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WWF works to sustain the natural world for the benefit of people and wildlife, collaborating with partners from local to global levels in nearly 100 countries.
A sociologist by training and WWF’s lead on socially inclusive conservation, Althea Skinner is one of WWF’s core experts on the intersection between conservation and human rights. Learn how she is helping us ensure that that people’s desires, needs, and rights are protected and incorporated into everything we do.
Q. How did you begin working at the intersection of gender, human rights, and conservation?
A. I’ve been active in advancing the rights of women and LGBTQ folks for a long time. In college, a focus of my sociology degree was the study of women and gender. Through my thesis, I landed in the home of an indigenous woman in northern Chile. Gladys had been forced to migrate from the high plains of the Andes to a small city, where she faced both poverty and discrimination. Glady’s ancestral community’s land rights were secure, but legal boundaries had been created without regard for the protection of wetlands on which her traditional herding livelihood depended—and she was forced to move. She taught me that human rights, especially for the most vulnerable women and groups, is inextricably linked to natural resource rights; and natural resource rights can only provide for people if the underlying ecosystems are well managed. Ever since, I’ve dedicated myself to advancing the linked goals of human rights and environmental sustainability.
Q. What are your key priorities here at WWF?
A. I have two main roles at WWF: Since 2011 I’ve been a part of the CARE-WWF Alliance, a global partnership dedicated to addressing the linked challenges of poverty, women’s marginalization, food insecurity, and environmental degradation. My primary role with the Alliance is to monitor and evaluate the social and ecological systems where we work—and to understand our impact in those places. I work closely with staff in Mozambique, Tanzania, and other countries to provide guidance and support as we design and learn from our linked social and environmental efforts.
Since 2019, I have also supported the rollout of WWF’s new Environmental and Social Safeguards Framework in the landscapes and seascapes where we work. In the past few months, I’ve helped WWF staff in the Arctic, the Northern Great Plains, and Latin America to analyze the nature and severity of the unintended risks—to people and the environment—that can arise through well-intentioned conservation work. Essentially, that means we examine our work with partners, including indigenous peoples and local communities, to ensure that our conservation approaches respect their rights and protect their traditional, often resource-dependent, livelihoods. Then we develop plans to mitigate whatever risks we’ve identified.
Q. As you’ve helped those teams roll out the safeguards framework, what has excited or impressed you most about the work there?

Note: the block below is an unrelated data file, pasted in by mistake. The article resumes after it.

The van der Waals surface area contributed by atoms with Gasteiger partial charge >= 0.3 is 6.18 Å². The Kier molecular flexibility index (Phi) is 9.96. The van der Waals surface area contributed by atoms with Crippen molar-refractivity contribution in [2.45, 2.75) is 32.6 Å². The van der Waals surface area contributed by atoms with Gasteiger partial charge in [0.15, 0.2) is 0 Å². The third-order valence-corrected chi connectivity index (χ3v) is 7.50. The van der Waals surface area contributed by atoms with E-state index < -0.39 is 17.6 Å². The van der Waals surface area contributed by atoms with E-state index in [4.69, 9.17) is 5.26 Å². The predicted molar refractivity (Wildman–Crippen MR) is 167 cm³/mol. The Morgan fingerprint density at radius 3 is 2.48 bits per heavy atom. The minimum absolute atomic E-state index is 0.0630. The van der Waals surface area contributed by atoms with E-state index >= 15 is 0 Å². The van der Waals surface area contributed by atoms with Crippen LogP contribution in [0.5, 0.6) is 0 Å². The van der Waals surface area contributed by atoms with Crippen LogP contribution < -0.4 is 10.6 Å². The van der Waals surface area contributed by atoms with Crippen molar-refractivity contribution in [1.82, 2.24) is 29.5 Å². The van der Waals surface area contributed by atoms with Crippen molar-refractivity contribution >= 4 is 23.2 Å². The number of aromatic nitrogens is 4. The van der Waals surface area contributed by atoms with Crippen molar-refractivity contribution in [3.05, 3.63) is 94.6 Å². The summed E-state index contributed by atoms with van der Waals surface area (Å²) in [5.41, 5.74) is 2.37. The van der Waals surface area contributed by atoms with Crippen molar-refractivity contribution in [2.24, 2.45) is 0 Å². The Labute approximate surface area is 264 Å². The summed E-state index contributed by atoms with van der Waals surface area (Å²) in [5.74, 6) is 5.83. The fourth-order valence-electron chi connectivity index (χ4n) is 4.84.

A. I have been struck by how deeply my colleagues around the world care about their work with communities. It’s clear that WWF staff possess a deep knowledge and have built meaningful relationships with diverse stakeholders in their landscapes. I’m impressed by the thoughtfulness of conservation program designs and the eagerness of teams to continuously improve through what has turned out to be a rich process of critical reflection. As we move from risk analysis to mitigation, I’m excited to help WWF teams create models, using the good practices already in place, to ensure that we’re always bringing our best to bear in how we protect nature – including putting the voices and priorities of our partners at the forefront of our plans.
Q. You’ve been with WWF since 2011. Over that time, how would you say WWF has created positive change for communities and species?
A. I think WWF’s biggest contributions to communities have been when we help them to: claim their land and natural resource rights; strengthen and improve community-based natural resource management programs; promote sustainable and climate resilient production practices in agricultural, fisheries and aquaculture systems; and implement community- and nature-based solutions to climate change. We’ve helped show how ecosystem services support local health, increase food security and income, and help people weather the impacts of climate change.
Q. There are so many challenging realities in the world today. What keeps you up at night? Given all those threats, what role must conservation play?
A. Climate change threatens the future of both nature and people. It is already affecting Indigenous peoples, local communities, and their territories in devastating ways. Current funding and strategies just aren’t enough to ensure that vulnerable people continue to thrive—and in some cases, simply survive.
The CARE-WWF Alliance has tested the kinds of integrated, climate-smart conservation and development solutions that we desperately need to address the most pressing challenges of our time. As a global community, we must push for accountability so that the biggest contributors to climate change invest in adaptation, including community-based adaptation, and mitigation, including nature-based solutions. WWF needs to be bolder in partnering with indigenous peoples’ and development organizations and influencing companies and governments to take urgent action on climate change.